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I am currently reading through a standard Australian patent and in the "Summary" section, I have seen the use of "Preferably", "Advantageously" and "Optionally" used numerous times when beginning almost every paragraph.

Preferably, the web server is controlled by the computer program code to send, via the interface, the property identification data to a property verification server, receive, via the interface, verification of the property identification data.

Advantageously, the application server is adapted to automate the identity verification process of the bidder, the vendor and property so as to substantially reduce manual intervention in the verification process.

...

Preferably, if acceptance data is not received during the extended auction period, via the interface, representing acceptance of the bid amount by a vendor, then the web server is controlled by the computer program code to close the auction.

Preferably, the configuration data comprises reserve price data representing a reserve price for the property and wherein if the bid amount is greater than the reserve price, then the web server is controlled by the computer program code to record the property as having been sold.

How do these adverbs differ when used in a patent and when should they be used? To a naive person reading those terms loosely (like myself), they all seem to mean "optionally".

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    I'm voting to close this question as off-topic because it belongs on patents.stackexchange.com – BlueDogRanch Nov 27 '18 at 14:16
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    @BlueDogRanch many questions that fall into the scope of patents.stackexchange are also within the scope of law.stackexchange—see meta discussion – rhymes_with_dorange Nov 28 '18 at 1:57
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    And the question is OK here per this meta Q&A too. – feetwet Nov 28 '18 at 20:23
  • As a person with a high reputation on patents.stackexchange.com I'd like to point out that a better answer might have been given on that site than the accepted answer here. – George White Dec 3 '18 at 7:20
  • Am I still able to re-ask that question on patents.stackexchange.com or would it be marked as a duplicate? – user8888 Dec 3 '18 at 7:21
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Preferably and Advantageously are often found in patent applications but current best practice, at least in the U.S., is to avoid those words and many similar words entirely. Today they fall into what is called "patent profanity". The problem is that the rights of a patent owner are supposed to be encapsulated succinctly in the claims. In a back and forth with the examiner the claims presumably get tailored to cover a very specific set of limitations, broad or narrow, as deserved. Imagine the specification says the widget is preferably bigger than a breadbox but the claim is silent on size. Someone making a very small version (covered by the wording of a claim) should be considered as infringing. However, judges have started saying that the "preferably" meant that a larger widget doesn't infringe even though the clear wording of the claim would say it does infringe.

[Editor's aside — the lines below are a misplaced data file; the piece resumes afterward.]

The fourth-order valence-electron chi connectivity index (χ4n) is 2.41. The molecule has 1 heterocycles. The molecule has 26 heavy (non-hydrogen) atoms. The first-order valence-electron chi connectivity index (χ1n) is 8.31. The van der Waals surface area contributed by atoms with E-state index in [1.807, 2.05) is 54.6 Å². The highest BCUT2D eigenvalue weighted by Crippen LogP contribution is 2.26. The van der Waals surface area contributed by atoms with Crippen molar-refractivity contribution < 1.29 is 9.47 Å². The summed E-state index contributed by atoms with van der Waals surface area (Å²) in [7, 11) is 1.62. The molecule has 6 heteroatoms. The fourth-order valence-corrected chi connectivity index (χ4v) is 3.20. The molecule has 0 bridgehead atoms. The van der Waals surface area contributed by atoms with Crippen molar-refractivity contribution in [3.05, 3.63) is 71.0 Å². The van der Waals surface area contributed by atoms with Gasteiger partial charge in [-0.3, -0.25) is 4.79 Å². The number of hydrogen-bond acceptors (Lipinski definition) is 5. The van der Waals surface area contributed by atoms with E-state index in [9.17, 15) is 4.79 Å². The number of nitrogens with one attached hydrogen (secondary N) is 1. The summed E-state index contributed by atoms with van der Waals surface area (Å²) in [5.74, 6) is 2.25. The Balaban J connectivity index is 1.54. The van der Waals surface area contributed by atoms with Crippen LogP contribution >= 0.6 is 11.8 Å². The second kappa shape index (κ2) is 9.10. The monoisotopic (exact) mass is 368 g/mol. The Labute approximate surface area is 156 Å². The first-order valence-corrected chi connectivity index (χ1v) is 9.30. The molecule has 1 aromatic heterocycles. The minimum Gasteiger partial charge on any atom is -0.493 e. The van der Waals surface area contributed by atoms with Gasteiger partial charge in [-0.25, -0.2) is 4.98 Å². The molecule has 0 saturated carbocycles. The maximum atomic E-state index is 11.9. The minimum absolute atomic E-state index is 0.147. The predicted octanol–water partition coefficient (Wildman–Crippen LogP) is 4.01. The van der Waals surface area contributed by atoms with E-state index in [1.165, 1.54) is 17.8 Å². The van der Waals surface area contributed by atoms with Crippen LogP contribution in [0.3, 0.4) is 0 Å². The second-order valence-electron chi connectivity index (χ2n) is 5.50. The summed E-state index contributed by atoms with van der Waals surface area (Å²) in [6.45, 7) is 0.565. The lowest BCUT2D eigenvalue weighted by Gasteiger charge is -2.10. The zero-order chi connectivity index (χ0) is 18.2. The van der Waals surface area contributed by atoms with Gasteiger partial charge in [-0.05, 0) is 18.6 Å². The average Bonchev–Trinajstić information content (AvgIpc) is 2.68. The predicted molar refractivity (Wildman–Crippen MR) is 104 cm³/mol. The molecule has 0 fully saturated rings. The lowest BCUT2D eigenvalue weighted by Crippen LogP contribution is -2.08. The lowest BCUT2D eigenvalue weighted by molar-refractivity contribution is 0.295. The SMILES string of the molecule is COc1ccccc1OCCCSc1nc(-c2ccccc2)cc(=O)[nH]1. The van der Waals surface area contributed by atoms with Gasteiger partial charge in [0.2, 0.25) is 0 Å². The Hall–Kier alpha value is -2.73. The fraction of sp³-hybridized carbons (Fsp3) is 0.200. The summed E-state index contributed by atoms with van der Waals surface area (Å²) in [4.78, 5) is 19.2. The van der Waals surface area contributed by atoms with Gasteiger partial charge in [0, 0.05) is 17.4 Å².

The use of these words has little to do with best mode. Best mode is primarily a U.S. requirement. Most of the rest of the world has no such requirement. In the U.S., the inventor must include the best way they know how to make and use the invention - as of the time of filing. However, there is no need to point out your best mode apart from other versions you might describe. It is currently bad practice to indicate one mode among several presented is your best mode. Again, judges have started saying that if an otherwise infringing product doesn't use the best mode, it doesn't infringe, even though the product clearly falls under the plain wording of a claim. The AIA of 2012 diluted the best mode requirement. It is still required, but the lack of the best mode can no longer be used to invalidate a patent.

"Optionally", is a different story. It is important in drafting a patent application that many versions and variations are described. This can support broader claims. But you do not want any of your many detailed examples of the underlying concept to be seen as "the invention" so almost everything is optional in the specification. Optionally, used in a precise way, can also appear in a claim.

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The United States Patent and Trademark Office has a relevant document. As mentioned in the referenced document, the inventor must set forth the best variant of the invention, which would explain using the words "preferably" and "advantageously".

But the inventor doesn't want to let someone evade the patent by building a version that isn't the best, but is still better than what was known before the patent was published. So some features are described as "optional", meaning both the invention with the optional feature, and the invention without the optional feature, are covered by the patent.

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